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Rising U.S. gasoline prices will probably prompt Americans to visit tourist sites closer to home and limit their itineraries, travel adviser AAA said.
Mark Brown, executive vice president for the non-profit group with more than 53 million members, told a House Natural Resources Committee hearing that its members were making adjustments as gasoline approached $4 a gallon.
“Members are not canceling their vacation driving plans at this time, but may scale back the distances and the number of destinations,” Brown said in written testimony distributed before today’s hearing in Washington.
As oil and gasoline prices rise, House Republicans and the energy industry have urged President Barack Obama’s administration to increase oil production and approve building TransCanada Corp’s (TRP) Keystone XL pipeline from Canada to limit dependence on unstable supplies from the Middle East.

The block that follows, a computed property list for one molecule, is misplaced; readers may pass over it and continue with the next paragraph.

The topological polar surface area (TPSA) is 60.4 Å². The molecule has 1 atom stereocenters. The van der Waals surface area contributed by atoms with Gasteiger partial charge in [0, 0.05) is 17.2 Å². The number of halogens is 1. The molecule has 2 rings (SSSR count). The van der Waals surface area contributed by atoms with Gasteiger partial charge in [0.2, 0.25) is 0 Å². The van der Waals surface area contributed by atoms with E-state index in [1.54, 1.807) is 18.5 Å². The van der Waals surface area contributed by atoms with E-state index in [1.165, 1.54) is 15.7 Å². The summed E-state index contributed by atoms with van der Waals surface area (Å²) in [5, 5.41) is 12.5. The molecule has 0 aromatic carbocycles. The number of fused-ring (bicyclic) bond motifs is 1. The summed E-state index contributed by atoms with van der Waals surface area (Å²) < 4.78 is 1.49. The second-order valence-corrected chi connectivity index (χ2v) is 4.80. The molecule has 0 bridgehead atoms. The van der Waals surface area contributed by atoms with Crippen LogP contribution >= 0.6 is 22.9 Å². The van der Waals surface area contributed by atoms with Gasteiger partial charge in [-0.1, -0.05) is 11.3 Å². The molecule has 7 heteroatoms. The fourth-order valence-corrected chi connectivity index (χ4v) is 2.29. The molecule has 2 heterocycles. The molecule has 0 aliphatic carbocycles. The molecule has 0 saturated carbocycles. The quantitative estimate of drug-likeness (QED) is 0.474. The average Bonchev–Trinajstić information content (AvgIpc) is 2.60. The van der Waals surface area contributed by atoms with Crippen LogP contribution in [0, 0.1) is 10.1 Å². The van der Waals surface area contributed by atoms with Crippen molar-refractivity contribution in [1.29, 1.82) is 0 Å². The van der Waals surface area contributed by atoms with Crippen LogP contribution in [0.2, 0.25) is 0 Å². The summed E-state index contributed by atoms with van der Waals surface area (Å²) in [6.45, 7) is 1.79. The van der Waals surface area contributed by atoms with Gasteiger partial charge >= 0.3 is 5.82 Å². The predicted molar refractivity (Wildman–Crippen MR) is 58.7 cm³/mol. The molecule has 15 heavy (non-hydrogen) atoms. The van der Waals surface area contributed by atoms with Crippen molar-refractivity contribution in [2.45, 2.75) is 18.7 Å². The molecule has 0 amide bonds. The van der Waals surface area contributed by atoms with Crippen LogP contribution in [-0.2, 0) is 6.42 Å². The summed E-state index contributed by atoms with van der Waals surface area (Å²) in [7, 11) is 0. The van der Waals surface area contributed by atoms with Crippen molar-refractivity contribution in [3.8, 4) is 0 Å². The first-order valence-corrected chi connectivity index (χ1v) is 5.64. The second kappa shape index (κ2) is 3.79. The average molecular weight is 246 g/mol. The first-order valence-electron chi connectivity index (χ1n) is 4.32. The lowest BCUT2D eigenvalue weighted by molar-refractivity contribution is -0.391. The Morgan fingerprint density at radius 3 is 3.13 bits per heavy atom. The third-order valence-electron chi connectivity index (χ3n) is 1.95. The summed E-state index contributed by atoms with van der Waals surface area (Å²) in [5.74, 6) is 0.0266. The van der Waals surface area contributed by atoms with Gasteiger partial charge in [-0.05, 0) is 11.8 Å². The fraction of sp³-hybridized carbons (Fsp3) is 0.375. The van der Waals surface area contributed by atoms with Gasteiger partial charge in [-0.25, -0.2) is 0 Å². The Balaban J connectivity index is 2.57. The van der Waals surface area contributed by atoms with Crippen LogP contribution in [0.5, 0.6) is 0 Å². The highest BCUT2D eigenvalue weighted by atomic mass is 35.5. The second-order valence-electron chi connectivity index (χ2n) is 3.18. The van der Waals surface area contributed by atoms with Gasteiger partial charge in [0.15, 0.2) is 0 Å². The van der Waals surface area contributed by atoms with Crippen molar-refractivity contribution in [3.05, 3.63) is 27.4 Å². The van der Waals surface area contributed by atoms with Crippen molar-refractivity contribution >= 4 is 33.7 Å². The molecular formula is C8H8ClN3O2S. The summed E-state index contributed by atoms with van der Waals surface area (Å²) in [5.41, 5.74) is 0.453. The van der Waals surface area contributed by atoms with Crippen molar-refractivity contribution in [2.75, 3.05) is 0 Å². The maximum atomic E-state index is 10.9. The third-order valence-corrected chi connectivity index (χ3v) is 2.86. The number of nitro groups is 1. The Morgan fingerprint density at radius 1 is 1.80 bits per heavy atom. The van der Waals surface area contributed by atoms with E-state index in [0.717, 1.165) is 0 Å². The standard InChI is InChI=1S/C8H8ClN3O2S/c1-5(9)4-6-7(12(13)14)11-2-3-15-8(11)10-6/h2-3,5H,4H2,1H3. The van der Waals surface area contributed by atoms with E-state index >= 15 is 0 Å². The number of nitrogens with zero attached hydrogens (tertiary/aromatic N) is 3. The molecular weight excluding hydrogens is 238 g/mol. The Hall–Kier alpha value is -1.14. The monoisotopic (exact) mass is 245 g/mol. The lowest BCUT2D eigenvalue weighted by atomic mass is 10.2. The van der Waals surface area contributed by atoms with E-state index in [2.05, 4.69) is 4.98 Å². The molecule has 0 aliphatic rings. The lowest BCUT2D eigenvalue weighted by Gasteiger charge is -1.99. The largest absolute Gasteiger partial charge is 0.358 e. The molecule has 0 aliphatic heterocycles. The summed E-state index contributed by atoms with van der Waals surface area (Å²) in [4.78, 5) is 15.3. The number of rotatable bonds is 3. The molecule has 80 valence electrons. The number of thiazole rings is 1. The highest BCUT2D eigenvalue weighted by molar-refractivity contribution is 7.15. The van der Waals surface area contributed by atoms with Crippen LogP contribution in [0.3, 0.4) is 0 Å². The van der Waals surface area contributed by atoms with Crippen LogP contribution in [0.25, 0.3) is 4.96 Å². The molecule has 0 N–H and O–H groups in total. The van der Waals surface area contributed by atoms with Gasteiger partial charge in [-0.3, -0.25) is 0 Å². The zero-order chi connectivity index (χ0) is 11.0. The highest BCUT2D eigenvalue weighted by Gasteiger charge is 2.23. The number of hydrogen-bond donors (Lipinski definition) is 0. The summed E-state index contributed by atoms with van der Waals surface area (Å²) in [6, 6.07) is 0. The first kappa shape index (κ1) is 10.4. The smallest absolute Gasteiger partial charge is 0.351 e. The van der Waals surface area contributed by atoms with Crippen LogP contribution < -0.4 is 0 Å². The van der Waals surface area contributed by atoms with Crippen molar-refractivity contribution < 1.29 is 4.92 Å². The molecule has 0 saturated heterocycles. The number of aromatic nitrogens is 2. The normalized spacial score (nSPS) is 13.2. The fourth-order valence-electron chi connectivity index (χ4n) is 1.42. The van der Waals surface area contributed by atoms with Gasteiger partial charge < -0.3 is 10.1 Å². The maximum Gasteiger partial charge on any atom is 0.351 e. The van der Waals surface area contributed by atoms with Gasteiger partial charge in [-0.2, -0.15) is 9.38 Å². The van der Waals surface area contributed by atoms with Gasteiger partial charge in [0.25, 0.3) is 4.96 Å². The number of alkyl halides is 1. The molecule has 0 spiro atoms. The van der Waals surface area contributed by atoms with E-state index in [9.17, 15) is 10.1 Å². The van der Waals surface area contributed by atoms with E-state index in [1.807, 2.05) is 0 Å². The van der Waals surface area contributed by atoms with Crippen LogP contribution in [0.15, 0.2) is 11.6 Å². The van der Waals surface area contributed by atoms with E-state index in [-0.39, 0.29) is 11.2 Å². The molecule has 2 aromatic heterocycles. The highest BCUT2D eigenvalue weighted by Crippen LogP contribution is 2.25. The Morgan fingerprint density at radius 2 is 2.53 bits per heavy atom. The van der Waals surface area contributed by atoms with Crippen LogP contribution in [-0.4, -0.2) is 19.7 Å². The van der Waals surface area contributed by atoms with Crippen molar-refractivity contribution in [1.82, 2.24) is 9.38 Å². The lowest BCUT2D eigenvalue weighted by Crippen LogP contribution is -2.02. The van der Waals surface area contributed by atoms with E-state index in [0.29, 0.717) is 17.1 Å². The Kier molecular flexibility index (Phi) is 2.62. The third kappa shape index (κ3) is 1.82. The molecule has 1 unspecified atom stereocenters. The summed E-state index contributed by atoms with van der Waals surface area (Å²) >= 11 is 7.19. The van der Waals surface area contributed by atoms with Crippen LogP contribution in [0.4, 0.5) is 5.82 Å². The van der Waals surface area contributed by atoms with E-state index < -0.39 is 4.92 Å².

Crude oil advanced more than 8 percent this year, and the average price for unleaded gasoline at the pump climbed about 19 percent to $3.90 a gallon yesterday, according to AAA data.
Sam Gilliland, chief executive officer of Sabre Holdings Corp (TSG)., the largest U.S.-based global air-fare distribution system, told the committee the U.S. needs to support vehicles using natural gas and electric power to limit the impact of rising oil prices.
“Even if we produce more domestic oil and use less, our nation will still be subject to the price volatility inherent in the global oil market,” Gilliland said in prepared remarks. “We must fundamentally break oil’s stranglehold on the transportation sector.”
More than half of Americans who plan to travel by car this summer said further gasoline-price increases would make them take fewer trips or spend less on meals, shopping and entertainment, Gilliland said, citing data from the U.S. Travel Association.
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